UNDERGROUND RESISTANCE

Are you down with the Underground?

UNDERGROUND RESISTANCE

Instellar Fugutives 2: Destruction Of Order [Submerge/Uncivilized World]

The records they release on their fiercely independent labels carry weighty messages about society with no regard for mainstream pandering. Sleeves bear slogans lambasting corporate greed and the music biz way of stifling creativity. They take raw talent off the streets and point them in an artistically-fulfilling direction instead of drugs and crime. Their graphics are striking, veering between militant, evocative and the furthest galaxies. They don't compromise but shape future musical trends in the process. Only now are they picking up guitars.

They are Underground Resistance, the mysterious and illusive specialists in electronic warfare who operate out of the Detroit ghetto. They are the punks of the techno merdium they have selected to convey their philosophies and messages, owing as much to the Last Poets as Cybotron. UR also make some of the most uplifting, provocative and downright beautiful music in the world, putting the soul into the machines while kicking some of the weightiest beats.

UR came into being in the late 80s after 'Mad' Mike Banks and Jeff Mills got sick of the way the music business was ripping off Detroit artists in the wake of the acid house explosion. They started their own label and began to unleash a string of sonic dispatches from the trenches. Their DJs, including Mills, Suburban Knight, Rolando, Robert Hood and Los Hermanos played the toughest electronic future-funk which branched into plucking electro from, watered down abuse, spoke the future, while looking at the back alley action in Detroit and welcoming ghetto-tech booty bass into the equation. UR music can raise the roof of a nuttered nightclub with its soaring space synths and booting turbo-grooves but inside beats the eternal soul of black music with a social conscience, awareness of its heritage and fierce pride in the city that spawned it. UR want to nurture and spotlight the un-tapped talent in the Motor City which, for years, was neglected while sanitised versions cleaned up. Consequently, the music could be dark, hard - like the machines were getting angry.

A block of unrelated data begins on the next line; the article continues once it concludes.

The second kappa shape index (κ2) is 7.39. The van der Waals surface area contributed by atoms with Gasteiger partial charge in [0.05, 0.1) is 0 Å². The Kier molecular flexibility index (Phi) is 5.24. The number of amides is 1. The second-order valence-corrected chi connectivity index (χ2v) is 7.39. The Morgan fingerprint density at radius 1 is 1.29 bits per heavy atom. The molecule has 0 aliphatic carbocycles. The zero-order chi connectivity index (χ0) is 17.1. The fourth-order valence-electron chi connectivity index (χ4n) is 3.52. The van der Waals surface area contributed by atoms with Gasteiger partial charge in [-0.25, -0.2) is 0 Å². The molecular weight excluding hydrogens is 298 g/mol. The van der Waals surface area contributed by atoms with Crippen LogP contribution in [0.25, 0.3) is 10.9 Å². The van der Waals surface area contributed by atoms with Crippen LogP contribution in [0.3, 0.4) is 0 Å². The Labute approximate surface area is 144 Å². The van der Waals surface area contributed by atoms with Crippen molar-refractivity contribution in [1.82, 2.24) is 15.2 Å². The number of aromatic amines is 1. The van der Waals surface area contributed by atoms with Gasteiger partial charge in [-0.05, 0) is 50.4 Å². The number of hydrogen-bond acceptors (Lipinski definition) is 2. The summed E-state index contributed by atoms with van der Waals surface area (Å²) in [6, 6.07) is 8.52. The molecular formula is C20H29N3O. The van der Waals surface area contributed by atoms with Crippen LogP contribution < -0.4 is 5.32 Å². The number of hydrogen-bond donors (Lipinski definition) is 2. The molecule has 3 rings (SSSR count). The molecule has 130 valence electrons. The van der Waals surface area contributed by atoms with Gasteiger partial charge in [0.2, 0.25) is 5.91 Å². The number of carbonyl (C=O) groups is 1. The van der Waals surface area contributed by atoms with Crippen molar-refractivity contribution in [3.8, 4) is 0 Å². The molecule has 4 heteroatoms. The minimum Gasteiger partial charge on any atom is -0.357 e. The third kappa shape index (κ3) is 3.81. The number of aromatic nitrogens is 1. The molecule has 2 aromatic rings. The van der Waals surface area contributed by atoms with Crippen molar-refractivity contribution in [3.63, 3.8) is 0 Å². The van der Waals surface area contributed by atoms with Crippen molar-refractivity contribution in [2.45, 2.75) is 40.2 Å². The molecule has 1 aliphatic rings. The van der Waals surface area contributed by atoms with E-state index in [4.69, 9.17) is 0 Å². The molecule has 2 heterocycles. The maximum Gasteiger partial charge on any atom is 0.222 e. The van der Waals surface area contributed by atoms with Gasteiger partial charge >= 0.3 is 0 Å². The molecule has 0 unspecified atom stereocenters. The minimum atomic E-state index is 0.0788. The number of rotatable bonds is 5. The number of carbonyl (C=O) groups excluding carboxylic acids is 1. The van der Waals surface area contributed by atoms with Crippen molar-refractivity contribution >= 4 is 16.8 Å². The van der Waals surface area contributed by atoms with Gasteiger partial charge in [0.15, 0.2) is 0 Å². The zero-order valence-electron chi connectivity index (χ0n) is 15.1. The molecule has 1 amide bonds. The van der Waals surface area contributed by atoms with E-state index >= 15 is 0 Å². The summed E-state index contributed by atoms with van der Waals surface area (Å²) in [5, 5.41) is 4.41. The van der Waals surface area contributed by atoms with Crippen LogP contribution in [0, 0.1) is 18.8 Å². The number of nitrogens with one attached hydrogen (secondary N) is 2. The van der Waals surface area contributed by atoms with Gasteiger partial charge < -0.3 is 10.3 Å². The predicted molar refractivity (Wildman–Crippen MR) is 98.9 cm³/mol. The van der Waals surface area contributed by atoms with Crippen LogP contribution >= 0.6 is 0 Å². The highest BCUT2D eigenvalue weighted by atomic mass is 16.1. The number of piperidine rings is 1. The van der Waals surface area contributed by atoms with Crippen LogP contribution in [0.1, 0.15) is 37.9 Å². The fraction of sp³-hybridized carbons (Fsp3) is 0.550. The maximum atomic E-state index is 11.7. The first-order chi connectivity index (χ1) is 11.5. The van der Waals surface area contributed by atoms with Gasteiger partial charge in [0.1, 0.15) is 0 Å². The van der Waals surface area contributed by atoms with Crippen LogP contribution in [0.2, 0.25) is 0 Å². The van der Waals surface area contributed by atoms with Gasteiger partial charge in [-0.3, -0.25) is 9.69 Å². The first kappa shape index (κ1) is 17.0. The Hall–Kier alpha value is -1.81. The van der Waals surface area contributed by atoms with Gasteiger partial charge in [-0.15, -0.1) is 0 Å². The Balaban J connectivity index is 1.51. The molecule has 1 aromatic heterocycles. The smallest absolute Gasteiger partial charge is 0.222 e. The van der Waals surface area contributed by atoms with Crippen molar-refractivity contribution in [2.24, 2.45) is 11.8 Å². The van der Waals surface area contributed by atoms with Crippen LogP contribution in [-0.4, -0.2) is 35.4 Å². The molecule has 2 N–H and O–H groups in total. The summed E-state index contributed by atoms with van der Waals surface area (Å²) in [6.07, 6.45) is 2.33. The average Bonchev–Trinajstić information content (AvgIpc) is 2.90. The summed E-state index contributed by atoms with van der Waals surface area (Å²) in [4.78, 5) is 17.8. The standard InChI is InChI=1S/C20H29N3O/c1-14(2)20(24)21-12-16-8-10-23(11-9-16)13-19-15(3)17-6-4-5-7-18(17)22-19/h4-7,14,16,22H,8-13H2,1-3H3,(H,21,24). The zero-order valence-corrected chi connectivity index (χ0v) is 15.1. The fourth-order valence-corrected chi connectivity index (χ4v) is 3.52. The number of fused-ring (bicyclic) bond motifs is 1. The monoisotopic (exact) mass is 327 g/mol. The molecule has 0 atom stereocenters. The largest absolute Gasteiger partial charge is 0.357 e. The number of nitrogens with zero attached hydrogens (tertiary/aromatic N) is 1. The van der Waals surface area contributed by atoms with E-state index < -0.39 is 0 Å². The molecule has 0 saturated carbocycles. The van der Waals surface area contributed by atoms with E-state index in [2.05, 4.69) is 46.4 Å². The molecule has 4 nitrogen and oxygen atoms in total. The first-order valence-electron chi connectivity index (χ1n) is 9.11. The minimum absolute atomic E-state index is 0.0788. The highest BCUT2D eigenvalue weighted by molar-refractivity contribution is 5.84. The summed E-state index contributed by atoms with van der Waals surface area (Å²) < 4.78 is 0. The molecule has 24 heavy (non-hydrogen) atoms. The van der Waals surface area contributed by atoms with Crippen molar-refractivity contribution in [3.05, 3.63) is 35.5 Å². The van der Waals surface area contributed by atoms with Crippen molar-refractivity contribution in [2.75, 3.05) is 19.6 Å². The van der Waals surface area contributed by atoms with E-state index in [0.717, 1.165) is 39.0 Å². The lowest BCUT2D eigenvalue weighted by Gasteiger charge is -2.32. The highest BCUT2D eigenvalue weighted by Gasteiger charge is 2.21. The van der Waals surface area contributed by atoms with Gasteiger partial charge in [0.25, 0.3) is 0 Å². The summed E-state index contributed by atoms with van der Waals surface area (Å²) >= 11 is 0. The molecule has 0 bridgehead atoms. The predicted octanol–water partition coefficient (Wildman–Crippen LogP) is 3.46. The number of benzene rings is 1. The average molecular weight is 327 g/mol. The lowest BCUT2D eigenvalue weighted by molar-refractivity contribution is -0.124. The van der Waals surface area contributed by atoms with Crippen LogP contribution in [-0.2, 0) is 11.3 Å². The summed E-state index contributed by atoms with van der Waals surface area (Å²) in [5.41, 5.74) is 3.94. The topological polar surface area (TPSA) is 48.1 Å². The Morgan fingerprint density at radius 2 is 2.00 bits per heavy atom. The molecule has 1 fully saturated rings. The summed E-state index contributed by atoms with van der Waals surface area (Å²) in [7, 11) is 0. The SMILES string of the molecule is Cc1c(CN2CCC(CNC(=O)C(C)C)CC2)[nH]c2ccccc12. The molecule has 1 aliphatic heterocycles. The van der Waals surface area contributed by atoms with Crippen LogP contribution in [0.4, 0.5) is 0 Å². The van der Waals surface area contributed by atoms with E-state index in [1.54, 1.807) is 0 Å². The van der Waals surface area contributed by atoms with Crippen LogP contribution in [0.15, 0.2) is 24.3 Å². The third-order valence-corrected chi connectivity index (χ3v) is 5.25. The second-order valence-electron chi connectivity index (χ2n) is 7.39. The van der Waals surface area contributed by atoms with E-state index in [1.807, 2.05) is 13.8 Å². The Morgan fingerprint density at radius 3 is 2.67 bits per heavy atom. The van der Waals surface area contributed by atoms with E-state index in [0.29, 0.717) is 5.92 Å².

I could go on at great length about the golden seam of amazing music which studs the walls of UR's underground shafts. They are electronic dance music's greatest body of creators and subversives, like a Detroit techno answer to Wu-Tang with positivity to the forefront.

The links at the end will tell you where to find out more - but a great place to start would be with this album:

'Instellar Fugitives 2' - is a collection of tracks from producers currently operating under the UR umbrella, including Suburban Knight, DJ S2, Orlando Voorn, the Unknown Soldier, DJ 3000, Dex, Infiltrator, Nomadico, the Deacon, DJ Dijital, Perception, Atlantis, Aquanauts, DJ Skurge and - of course – Mad Mike - whose 'Burning Spear' is a masterpiece of dynamics and emotion. CD2 kicks off with the Blak Presidentz hacking a mean black punk swathe with 'Never'. The stuff here transcends any TV-advertised dance compilation and does many of the things a lot of rock music stopped doing a long time ago. It makes you think and dance. Or as they put it, 'UR is a label for a MOVEMENT. A movement that wants change by sonic revolution'.

Are you down with the Underground?
Kris Needs – tMx 27 – 10/06
Contact: wastebin@trakMARX.com   trakMARX.com - Writing About Music Is Like Dancing To Architecture